Reducing global food loss and waste could improve air quality and lower the risk of premature mortality

Alessandro Gatto, Maksym Chepeliev*

*Corresponding author for this work

Research output: Contribution to journalArticleAcademicpeer-review


While the global food system substantially contributes to environmental degradation and climate change, significant amounts of lost or wasted foods along the food supply chain actively contribute to global air pollution and related health risks. In this study, we use an environmentally-extended input-output model to quantify air pollution embedded in global food loss and waste (FLW) and investigate how FLW reduction policies can mitigate air pollution linked to food consumption, decreasing associated premature mortality risks across global regions. While estimating a positive impact of FLW reduction policies on decreasing air pollution levels (from −1.5% of SO2 emissions to −10.2% of NH3 emissions) and mortality reductions (over 67 000 lives worldwide) our findings highlight that rebound effects, wherein a reallocation of consumption from food to non-food commodities, decrease health and environmental benefits by over three quarters (compared to the case with no rebound). Such rebound effects can be substantially mitigated when final consumption shifts towards less pollution-intensive products, such as service activities, rather than conforming to the current composition of non-food consumption. Our results suggest that FLW-related policies would benefit from complementary measures that incentivize sustainable non-food consumption to effectively foster the transition towards a healthier and more sustainable planet.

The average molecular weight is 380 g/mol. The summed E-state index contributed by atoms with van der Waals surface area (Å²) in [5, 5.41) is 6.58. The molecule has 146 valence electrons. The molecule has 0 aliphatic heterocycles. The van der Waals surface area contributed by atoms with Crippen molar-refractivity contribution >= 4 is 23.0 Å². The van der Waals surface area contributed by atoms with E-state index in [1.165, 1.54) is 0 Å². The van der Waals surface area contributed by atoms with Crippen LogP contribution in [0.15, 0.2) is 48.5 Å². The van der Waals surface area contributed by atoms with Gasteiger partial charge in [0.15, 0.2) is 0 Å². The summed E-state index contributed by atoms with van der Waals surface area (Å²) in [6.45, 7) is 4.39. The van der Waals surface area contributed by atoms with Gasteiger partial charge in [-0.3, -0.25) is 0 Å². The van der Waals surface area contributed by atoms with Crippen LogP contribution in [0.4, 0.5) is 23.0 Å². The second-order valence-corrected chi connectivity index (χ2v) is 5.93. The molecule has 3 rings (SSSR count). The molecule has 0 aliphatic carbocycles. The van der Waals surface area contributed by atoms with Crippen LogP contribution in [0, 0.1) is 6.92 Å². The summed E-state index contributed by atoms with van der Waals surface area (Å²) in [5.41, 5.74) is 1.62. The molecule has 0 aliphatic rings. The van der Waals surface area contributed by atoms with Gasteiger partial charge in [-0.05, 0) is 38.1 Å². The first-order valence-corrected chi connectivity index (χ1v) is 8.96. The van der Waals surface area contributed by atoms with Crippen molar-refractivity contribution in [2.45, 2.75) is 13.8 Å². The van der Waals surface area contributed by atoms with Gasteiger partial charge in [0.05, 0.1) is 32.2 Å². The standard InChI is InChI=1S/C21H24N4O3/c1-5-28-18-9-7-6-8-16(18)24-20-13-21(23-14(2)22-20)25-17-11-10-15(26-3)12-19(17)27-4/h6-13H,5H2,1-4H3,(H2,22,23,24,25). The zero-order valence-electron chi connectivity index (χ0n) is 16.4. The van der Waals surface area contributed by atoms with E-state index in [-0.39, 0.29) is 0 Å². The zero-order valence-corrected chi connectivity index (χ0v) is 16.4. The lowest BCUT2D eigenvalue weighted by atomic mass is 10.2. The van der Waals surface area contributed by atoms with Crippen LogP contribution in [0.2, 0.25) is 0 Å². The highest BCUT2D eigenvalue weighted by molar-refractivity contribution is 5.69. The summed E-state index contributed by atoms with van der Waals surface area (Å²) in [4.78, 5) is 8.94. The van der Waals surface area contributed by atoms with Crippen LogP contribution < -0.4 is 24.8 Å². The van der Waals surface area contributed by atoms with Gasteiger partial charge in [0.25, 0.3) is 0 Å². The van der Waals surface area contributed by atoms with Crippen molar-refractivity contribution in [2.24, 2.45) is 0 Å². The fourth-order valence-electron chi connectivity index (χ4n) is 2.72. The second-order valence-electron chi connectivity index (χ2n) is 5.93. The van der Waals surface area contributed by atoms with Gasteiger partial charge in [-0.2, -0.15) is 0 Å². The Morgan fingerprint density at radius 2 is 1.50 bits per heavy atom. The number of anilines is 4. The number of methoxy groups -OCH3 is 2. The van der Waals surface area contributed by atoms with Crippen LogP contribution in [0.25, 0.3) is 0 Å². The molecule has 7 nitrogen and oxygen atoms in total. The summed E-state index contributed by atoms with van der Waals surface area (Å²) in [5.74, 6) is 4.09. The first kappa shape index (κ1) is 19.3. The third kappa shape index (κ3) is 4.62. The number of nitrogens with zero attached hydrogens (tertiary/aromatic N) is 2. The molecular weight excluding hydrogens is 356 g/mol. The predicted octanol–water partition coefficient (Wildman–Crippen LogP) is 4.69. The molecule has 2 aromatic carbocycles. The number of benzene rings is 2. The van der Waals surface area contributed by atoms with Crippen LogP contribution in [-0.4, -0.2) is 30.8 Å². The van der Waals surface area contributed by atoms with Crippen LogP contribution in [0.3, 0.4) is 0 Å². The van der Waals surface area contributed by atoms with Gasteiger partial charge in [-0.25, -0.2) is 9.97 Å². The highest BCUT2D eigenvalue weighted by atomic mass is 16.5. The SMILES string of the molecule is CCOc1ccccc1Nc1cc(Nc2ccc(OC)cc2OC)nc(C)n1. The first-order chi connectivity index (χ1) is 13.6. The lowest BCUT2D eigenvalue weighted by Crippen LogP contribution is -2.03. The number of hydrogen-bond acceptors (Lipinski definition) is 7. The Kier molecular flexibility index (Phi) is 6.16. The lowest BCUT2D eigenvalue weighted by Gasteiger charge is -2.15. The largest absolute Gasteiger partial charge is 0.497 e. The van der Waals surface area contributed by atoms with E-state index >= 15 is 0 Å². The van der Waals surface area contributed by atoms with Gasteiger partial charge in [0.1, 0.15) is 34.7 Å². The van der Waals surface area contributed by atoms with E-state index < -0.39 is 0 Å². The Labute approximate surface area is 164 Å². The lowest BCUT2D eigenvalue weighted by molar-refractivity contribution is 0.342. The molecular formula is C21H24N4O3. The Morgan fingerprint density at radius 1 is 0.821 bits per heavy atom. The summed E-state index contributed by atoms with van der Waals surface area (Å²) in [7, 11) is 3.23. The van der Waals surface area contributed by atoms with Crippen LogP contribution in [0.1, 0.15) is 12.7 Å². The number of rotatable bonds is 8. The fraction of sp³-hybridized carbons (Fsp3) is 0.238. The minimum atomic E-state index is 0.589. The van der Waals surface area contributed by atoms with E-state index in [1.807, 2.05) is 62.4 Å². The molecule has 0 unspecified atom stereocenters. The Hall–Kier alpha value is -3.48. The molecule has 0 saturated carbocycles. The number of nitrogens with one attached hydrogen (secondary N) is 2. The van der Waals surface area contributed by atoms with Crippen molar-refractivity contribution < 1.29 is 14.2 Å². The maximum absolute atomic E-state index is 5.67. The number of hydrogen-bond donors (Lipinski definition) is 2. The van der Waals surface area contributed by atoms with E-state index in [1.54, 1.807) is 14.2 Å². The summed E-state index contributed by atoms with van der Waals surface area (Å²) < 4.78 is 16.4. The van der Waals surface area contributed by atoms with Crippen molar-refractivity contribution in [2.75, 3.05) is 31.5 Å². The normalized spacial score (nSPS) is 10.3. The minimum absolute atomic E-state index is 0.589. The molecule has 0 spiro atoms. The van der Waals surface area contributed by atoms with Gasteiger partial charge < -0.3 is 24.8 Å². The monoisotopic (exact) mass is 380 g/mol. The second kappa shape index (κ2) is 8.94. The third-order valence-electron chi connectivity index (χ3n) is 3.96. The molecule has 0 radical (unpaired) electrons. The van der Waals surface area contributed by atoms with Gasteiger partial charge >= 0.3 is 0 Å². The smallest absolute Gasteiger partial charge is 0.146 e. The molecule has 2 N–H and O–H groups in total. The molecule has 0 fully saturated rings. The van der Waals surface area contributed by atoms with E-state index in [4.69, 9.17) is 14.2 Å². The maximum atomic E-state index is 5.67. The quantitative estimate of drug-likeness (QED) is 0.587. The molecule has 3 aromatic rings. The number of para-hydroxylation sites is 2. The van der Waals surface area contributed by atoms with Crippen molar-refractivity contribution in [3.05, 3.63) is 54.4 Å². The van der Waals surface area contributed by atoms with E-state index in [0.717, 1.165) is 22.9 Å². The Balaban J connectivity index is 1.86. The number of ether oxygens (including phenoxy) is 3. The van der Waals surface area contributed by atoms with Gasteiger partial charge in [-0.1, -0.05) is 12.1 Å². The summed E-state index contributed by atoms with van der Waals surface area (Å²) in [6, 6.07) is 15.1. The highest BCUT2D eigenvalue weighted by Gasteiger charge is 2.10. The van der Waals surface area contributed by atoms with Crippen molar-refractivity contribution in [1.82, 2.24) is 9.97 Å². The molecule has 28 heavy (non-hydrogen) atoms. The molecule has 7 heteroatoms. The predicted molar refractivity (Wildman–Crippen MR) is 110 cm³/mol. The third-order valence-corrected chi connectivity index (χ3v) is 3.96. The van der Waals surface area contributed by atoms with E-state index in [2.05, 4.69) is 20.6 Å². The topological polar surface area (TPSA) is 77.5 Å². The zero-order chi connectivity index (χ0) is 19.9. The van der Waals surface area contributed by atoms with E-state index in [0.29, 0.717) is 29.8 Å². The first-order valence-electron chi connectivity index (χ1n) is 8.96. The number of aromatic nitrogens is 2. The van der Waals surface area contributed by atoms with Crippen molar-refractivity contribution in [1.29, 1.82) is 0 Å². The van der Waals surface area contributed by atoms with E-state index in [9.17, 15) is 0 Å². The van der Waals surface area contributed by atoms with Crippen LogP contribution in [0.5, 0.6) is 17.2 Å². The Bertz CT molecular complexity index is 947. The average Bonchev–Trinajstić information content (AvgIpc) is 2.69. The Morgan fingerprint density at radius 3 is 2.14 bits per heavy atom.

Original languageEnglish
Article number014080
JournalEnvironmental Research Letters
Issue number1
Publication statusPublished - 9 Jan 2024


  • air pollution
  • food loss and waste
  • health co-benefits
  • multi-region input-output
  • rebound effect


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